Gross contends the City adopted the policy as part of a conspiracy to drive him from employment and to undermine his state permit to carry. There is no evidence of conspiracy, however. The City adopted the policy without knowledge of Gross's situation in response to a problem with another public employee. When Gross asked for an exemption from the policy based on a personal safety threat, the City offered to compromise by storing Gross's weapon in a safe during work. Gross rejected the offer and left his job. Claiming the inability to carry a gun at work caused headaches, Gross used all his accrued vacation and sick days, then went on administrative leave. Eight months after Gross walked off the job, the City informed Gross that his leave had expired and directed him to return. Gross declined. We agree with the district court that Gross voluntarily left his position when he failed to go back to work as instructed, without any legally recognizable medical excuse. No reasonable juror could conclude otherwise. Since Gross voluntarily quit, Gross's retaliatory discharge claim fails as a matter of law. Because no reasonable person would have deemed the working conditions intolerable, Gross also loses his constructive discharge claim. See Bradford v. Norfolk S. Corp., 54 F.3d 1412, 1420 (8th Cir. 1995).
Gross next asserts the City violated the First Amendment during his employment. Gross drafted an affidavit used in a lawsuit to prevent Hennepin County from destroying firearms recovered in the County's gun turn-in program, which the City supported. The City terminated Gross for drafting the affidavit after giving him notice and a chance to respond. Gross was later reinstated when an arbitrator decided a 30-day suspension without pay was adequate discipline. Gross's discipline for drafting the affidavit does not implicate the First Amendment. Gross was not the affiant, the plaintiff, or plaintiff's counsel. Rather than speaking out on a matter of public concern, Gross merely recorded another person's factual statements. See Mumford v. Godfried, 52 F.3d 756, 761 (8th Cir. 1995) (mere conveyance of information for other parties is not protected speech). Contrary to his assertion, Gross received due process given the pretermination notice and hearing, and the meaningful (indeed, mostly successful) posttermination opportunity to be heard. See Winegar v. Des Moines Indep. Community Sch. Dist., 20 F.3d 895, 901 (8th Cir. 1994).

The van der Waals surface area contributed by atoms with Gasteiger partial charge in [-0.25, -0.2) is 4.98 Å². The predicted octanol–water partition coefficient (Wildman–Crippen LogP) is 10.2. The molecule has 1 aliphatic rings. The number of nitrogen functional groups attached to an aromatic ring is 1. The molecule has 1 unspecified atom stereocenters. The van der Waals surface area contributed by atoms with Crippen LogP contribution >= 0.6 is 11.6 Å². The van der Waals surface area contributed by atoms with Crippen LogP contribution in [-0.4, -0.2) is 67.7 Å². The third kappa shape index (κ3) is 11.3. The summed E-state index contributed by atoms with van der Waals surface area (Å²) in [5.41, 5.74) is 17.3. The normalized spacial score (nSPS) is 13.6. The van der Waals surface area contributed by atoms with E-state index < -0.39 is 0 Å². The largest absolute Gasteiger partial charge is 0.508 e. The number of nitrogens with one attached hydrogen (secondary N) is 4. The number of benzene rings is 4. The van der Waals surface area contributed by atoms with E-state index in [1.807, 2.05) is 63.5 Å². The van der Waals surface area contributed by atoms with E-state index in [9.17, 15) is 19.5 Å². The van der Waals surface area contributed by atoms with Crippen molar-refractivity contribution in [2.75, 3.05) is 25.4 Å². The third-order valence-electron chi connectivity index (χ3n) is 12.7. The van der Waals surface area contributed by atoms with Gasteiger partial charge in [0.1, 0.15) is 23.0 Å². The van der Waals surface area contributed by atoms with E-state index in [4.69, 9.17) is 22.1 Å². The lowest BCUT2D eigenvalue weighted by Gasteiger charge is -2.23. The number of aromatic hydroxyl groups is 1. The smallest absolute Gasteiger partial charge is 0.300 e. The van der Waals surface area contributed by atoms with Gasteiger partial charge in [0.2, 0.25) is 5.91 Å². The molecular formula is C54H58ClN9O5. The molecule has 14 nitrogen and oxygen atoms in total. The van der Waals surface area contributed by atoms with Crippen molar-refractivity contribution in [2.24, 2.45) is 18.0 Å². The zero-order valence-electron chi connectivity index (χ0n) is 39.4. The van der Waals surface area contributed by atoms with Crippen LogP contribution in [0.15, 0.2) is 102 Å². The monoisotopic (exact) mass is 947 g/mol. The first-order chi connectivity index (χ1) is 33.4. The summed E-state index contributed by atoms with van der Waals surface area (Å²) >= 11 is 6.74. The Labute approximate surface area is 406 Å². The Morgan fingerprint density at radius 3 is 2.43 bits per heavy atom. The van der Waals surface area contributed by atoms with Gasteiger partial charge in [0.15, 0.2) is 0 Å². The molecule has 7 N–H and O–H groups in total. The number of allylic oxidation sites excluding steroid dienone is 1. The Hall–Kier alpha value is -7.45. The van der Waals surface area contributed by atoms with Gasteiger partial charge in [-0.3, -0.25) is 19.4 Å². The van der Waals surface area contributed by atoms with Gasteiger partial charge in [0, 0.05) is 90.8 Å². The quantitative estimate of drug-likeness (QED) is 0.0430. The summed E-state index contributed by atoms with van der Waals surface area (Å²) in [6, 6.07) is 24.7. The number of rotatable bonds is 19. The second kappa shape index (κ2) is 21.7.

Gross also asserts the City infringed on his First Amendment rights by denying him leave to testify before the Minnesota legislature against a bill, drafted by the City Attorney for the City Council, seeking to ban certain assault weapons. Rather than obstructing Gross's testimony, however, the City merely delayed it. The City Attorney denied Gross's initial vacation request because Gross did not give the required 24-hours notice and because the City Council had asked the City Attorney's office to lobby for the bill. After further consideration, the City Attorney changed his mind. Thus, a few days after Gross wanted to testify before the Senate, Gross appeared before the House of Representatives and zealously advocated his views, despite the City's contrary position. The City did not limit the content of Gross's speech in any way, and Gross gave the speech before the House voted to defeat the bill. Thus, Gross had a chance to persuade and inform the legislature before the assault weapons issue was shot down. Balancing Gross's interest as a citizen in conveying the same speech earlier against the City's interest as a public employer in promoting efficiency in the workplace, we conclude the City did not infringe on Gross's First Amendment rights. See Tyler v. City of Mountain Home, 72 F.3d 568, 569-70 (8th Cir. 1995).
Gross's remaining claims are meritless. We affirm the district court.